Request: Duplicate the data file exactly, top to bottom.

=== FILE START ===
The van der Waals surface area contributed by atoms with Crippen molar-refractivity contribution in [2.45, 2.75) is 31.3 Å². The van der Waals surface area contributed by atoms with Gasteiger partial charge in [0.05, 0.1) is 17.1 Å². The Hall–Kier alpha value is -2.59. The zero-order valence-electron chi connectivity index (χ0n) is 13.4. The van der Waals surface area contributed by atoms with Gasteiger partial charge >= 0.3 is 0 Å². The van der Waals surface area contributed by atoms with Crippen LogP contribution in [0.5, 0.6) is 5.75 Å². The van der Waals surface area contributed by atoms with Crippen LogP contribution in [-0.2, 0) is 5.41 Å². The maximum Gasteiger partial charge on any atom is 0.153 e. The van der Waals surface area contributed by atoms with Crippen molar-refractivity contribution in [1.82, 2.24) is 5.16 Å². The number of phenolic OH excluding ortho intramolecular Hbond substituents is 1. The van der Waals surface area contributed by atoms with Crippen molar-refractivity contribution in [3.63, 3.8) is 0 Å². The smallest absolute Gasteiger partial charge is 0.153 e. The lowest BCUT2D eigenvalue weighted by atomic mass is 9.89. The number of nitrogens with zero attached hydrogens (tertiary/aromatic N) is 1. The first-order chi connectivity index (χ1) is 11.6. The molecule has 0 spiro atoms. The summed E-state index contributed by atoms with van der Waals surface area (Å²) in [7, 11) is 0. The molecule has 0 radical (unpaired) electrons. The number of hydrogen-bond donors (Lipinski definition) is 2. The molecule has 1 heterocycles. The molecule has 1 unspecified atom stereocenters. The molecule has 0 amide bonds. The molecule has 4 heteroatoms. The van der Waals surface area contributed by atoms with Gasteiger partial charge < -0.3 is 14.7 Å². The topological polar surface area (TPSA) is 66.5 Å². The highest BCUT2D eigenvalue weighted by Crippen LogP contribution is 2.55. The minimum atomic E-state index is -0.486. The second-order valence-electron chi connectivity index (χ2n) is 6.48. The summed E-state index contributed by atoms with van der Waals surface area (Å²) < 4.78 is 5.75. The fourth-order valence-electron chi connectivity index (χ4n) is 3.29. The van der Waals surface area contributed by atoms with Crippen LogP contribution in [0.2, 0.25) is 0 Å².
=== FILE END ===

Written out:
The van der Waals surface area contributed by atoms with Crippen molar-refractivity contribution in [2.45, 2.75) is 31.3 Å². The van der Waals surface area contributed by atoms with Gasteiger partial charge in [0.05, 0.1) is 17.1 Å². The Hall–Kier alpha value is -2.59. The zero-order valence-electron chi connectivity index (χ0n) is 13.4. The van der Waals surface area contributed by atoms with Gasteiger partial charge >= 0.3 is 0 Å². The van der Waals surface area contributed by atoms with Crippen LogP contribution in [0.5, 0.6) is 5.75 Å². The van der Waals surface area contributed by atoms with Crippen LogP contribution in [-0.2, 0) is 5.41 Å². The maximum Gasteiger partial charge on any atom is 0.153 e. The van der Waals surface area contributed by atoms with Crippen molar-refractivity contribution in [1.82, 2.24) is 5.16 Å². The number of phenolic OH excluding ortho intramolecular Hbond substituents is 1. The van der Waals surface area contributed by atoms with Crippen molar-refractivity contribution in [3.63, 3.8) is 0 Å². The smallest absolute Gasteiger partial charge is 0.153 e. The lowest BCUT2D eigenvalue weighted by atomic mass is 9.89. The number of nitrogens with zero attached hydrogens (tertiary/aromatic N) is 1. The first-order chi connectivity index (χ1) is 11.6. The molecule has 0 spiro atoms. The summed E-state index contributed by atoms with van der Waals surface area (Å²) in [7, 11) is 0. The molecule has 0 radical (unpaired) electrons. The number of hydrogen-bond donors (Lipinski definition) is 2. The molecule has 1 heterocycles. The molecule has 1 unspecified atom stereocenters. The molecule has 0 amide bonds. The molecule has 4 heteroatoms. The van der Waals surface area contributed by atoms with Gasteiger partial charge < -0.3 is 14.7 Å². The topological polar surface area (TPSA) is 66.5 Å². The highest BCUT2D eigenvalue weighted by Crippen LogP contribution is 2.55. The minimum atomic E-state index is -0.486. The second-order valence-electron chi connectivity index (χ2n) is 6.48. The summed E-state index contributed by atoms with van der Waals surface area (Å²) < 4.78 is 5.75. The fourth-order valence-electron chi connectivity index (χ4n) is 3.29. The van der Waals surface area contributed by atoms with Crippen LogP contribution in [0.2, 0.25) is 0 Å².